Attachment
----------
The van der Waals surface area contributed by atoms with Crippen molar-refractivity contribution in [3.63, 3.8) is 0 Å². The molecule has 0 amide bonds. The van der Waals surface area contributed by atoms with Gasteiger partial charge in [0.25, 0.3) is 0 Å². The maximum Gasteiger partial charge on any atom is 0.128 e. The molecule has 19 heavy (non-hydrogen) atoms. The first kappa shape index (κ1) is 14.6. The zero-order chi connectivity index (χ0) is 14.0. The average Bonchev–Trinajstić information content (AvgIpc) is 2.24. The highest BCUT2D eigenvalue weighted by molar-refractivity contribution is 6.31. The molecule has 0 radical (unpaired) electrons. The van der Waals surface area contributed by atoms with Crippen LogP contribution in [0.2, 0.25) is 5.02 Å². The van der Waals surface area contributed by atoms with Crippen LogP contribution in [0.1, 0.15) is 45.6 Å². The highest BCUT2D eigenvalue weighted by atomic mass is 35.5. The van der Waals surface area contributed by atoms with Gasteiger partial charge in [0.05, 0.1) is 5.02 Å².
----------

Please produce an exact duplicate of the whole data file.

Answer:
The van der Waals surface area contributed by atoms with Crippen molar-refractivity contribution in [3.63, 3.8) is 0 Å². The molecule has 0 amide bonds. The van der Waals surface area contributed by atoms with Gasteiger partial charge in [0.25, 0.3) is 0 Å². The maximum Gasteiger partial charge on any atom is 0.128 e. The molecule has 19 heavy (non-hydrogen) atoms. The first kappa shape index (κ1) is 14.6. The zero-order chi connectivity index (χ0) is 14.0. The average Bonchev–Trinajstić information content (AvgIpc) is 2.24. The highest BCUT2D eigenvalue weighted by molar-refractivity contribution is 6.31. The molecule has 0 radical (unpaired) electrons. The van der Waals surface area contributed by atoms with Crippen LogP contribution in [0.2, 0.25) is 5.02 Å². The van der Waals surface area contributed by atoms with Crippen LogP contribution in [0.1, 0.15) is 45.6 Å². The highest BCUT2D eigenvalue weighted by atomic mass is 35.5. The van der Waals surface area contributed by atoms with Gasteiger partial charge in [0.05, 0.1) is 5.02 Å².